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Concept for Light Boosting Metro Car wins SLL Young Lighter 2019

Lighting Designer, Anna Wawrzyniak was named SLL Young Lighter 2019 at the Lux Awards, with her project, ‘A Light Booster Metro Car for the Commuting Workforce: Human Centric Lighting in Underground Transportation.’


Anna Wawrzyniak receives SLL Young Lighter 2019 from SLL President Elect, Bob Bohannon (right)

Anna studied the MSc in Architectural Lighting Design at KTH Royal Institute of Technology Stockholm and now works as a Lighting Designer at Peter Andres Lichtplanung in Hamburg. Anna was one of four finalists, each required to deliver their final presentations in front of an audience of industry peers at LuxLive 2019. The other finalists were Fatemeh Dastgheib, Lighting Designer and Women in Lighting Ambassador for Iran; Melissa Kennedy, Graduate Lighting Designer at WSP; and Nils Voerste, Lighting Designer and master’s student at Bauhaus-Universit├Ąt Weimar.

The judges commented that the quality of entries from the initial entry stage, throughout the competition was exceedingly high. All the finalists received a cash prize, along with a year's free membership of the Society.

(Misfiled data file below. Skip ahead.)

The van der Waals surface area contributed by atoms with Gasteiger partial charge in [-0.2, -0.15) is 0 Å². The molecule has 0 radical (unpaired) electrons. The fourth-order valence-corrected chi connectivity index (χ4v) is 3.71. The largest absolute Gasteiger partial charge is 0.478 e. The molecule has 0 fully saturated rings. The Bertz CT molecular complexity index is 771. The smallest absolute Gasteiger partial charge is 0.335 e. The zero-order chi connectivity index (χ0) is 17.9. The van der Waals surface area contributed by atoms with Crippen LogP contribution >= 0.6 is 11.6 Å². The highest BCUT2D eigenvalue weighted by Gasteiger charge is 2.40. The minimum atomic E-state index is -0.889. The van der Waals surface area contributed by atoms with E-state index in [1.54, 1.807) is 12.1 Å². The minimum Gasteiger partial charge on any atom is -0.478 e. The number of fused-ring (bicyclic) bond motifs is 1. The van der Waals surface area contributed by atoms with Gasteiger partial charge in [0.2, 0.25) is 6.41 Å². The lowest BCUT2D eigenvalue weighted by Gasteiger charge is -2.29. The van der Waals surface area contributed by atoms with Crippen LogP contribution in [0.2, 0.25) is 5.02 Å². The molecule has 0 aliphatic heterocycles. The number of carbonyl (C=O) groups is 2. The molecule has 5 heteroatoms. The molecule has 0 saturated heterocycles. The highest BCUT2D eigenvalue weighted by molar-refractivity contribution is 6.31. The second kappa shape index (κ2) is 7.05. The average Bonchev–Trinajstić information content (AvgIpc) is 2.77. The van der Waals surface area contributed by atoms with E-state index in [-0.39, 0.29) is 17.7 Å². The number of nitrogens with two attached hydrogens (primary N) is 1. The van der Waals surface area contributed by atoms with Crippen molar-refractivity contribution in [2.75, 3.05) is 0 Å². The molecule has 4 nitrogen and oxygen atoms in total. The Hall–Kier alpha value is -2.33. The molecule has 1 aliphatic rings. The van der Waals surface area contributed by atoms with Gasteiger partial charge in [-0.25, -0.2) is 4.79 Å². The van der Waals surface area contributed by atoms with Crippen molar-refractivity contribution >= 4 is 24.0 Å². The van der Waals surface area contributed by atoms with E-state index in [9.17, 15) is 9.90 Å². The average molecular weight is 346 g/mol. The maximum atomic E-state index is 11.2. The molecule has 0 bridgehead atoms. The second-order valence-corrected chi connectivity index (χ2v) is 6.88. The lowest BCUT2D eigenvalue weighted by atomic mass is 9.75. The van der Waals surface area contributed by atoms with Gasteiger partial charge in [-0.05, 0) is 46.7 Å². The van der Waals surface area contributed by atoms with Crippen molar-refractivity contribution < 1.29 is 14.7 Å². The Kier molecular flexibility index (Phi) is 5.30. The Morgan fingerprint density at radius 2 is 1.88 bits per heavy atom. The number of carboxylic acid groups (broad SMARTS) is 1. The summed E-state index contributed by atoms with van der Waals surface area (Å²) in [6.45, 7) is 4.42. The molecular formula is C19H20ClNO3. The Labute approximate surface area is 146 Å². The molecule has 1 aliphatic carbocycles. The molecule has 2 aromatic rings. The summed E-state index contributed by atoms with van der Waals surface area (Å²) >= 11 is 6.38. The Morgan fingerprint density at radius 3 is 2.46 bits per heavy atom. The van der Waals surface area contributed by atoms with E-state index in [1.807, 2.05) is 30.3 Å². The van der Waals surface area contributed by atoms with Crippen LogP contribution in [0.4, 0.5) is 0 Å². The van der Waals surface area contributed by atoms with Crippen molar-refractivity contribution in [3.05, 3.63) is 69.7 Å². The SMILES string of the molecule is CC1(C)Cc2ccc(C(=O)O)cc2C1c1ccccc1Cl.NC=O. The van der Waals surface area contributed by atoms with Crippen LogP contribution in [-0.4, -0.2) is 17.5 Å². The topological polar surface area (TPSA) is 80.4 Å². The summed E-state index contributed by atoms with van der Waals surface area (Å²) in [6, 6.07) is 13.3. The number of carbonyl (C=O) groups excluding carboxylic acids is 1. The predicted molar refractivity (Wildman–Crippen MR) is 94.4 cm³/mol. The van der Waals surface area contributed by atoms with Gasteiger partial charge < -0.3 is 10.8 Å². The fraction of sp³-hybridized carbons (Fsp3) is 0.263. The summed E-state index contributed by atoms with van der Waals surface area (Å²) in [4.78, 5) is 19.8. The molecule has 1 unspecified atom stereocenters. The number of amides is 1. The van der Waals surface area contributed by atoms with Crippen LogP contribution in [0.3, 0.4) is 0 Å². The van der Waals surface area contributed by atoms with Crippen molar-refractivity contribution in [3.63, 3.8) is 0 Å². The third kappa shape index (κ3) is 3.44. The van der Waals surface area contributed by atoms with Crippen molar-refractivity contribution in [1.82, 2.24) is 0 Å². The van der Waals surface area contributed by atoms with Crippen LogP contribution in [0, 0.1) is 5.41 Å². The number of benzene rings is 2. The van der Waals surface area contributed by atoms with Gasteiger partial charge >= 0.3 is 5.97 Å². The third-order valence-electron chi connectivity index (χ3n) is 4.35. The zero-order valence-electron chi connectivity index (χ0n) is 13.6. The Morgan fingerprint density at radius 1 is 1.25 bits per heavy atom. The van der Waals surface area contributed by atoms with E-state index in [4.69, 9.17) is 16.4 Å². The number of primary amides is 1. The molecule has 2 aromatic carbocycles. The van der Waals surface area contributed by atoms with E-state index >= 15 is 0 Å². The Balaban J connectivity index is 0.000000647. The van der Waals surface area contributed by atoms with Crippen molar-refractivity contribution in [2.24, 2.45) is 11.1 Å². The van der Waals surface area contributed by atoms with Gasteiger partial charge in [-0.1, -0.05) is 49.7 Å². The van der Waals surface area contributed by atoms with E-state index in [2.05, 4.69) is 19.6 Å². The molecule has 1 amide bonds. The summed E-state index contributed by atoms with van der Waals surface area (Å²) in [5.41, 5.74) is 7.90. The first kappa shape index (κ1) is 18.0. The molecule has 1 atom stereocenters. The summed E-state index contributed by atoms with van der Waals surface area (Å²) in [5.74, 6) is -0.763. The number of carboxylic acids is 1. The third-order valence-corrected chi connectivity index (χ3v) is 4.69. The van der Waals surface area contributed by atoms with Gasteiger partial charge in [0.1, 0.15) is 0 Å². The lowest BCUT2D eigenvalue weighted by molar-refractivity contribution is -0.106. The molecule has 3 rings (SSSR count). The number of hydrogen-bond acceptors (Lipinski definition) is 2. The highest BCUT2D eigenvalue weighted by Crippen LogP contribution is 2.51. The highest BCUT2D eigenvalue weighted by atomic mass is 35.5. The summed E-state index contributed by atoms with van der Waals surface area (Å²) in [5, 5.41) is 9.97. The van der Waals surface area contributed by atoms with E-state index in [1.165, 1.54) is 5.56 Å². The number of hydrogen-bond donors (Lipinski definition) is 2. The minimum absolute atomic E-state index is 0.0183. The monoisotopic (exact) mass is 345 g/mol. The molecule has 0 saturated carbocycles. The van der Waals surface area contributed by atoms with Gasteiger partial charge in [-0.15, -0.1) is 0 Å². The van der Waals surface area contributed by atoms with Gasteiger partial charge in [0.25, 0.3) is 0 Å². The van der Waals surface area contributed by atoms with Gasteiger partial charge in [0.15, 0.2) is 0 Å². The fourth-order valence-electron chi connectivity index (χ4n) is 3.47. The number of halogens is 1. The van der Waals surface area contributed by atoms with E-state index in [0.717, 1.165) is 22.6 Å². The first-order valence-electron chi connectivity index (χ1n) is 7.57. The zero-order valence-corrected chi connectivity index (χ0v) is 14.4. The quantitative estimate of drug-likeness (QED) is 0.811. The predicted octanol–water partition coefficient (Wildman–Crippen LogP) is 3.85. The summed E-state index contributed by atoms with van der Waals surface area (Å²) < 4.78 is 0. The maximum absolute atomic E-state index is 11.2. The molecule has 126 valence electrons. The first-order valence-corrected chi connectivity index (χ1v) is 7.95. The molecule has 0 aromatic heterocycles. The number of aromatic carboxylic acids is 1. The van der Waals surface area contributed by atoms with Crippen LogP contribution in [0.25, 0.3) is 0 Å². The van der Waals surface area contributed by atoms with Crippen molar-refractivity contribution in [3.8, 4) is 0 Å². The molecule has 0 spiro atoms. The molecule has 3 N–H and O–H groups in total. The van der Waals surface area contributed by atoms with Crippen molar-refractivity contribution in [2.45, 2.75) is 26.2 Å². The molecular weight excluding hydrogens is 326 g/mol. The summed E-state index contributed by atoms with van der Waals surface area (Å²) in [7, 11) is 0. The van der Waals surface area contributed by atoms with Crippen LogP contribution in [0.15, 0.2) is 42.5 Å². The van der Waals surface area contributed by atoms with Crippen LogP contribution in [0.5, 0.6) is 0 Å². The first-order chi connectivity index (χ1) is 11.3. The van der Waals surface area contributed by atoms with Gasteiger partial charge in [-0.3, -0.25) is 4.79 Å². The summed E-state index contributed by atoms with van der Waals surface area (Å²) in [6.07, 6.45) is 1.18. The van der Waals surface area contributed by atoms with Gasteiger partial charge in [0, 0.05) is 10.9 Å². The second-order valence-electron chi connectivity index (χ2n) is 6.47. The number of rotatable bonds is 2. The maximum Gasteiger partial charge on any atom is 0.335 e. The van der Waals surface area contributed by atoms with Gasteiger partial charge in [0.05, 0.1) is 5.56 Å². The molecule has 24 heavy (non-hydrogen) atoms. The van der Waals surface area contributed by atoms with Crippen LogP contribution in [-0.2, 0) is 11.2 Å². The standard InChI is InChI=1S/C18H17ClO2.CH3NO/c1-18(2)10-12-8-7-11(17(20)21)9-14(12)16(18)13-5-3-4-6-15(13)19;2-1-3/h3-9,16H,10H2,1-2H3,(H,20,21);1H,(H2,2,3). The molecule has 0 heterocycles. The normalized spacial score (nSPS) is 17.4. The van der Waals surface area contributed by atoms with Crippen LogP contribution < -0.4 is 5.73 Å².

Watch all four finalists' video presentations

Within her concept, Anna sought to challenge two circumstances of modern life; increasing levels of urbanisation and a deficit of daylight exposure among office workers. Anna’s initial research considered the effects of short exposure, intensity, directionality, and timing. Following this, Anna observed commuter behaviour, with support from Hamburg’s local transport provider Hochbahn. Using the results from her research and observations, Anna was able to form design principles, using dimensions for a single car in the latest Hochbahn metro fleet.

Prior to peak commuter hours, the light system would run in a default mode. As the morning rush hour begins, higher luminance levels are used, along with supplementary blue light to assist in the suppression of melatonin. In contrast the afternoon/evening rush hour sees a warmer colour temperatures and lower luminance with red light used on the lower half of the car to raise alertness, with minimal influence on passenger’s circadian rhythms.

In celebration of the 25th anniversary of the competition, previous winners and senior members of the Society reviewed the 2019 entry criteria, ensuring that the competition was open to anyone with an interest in light and lighting. The competition is designed to test not just the finalists’ ability to develop a lighting project, but also their presentation skills – an important soft skill that can make a big difference in the effectiveness of communicating and implementing theoretical ideas on a lighting design project.

The competition provides a unique platform for young lighters and is open for all to enter, allowing entrants to illustrate their knowledge and research on a lighting subject, hone their presentation skills, and raise their profile within the industry.

Previous winners include, Seda Kacel, Christopher Knowlton, Sabine De Schutter, Rachael Nicholls, Janna Aronson, Youmna Abdallah, Sofia Tolia, Matt Hanbury and the 2018 Young Lighter, Emma Beadle.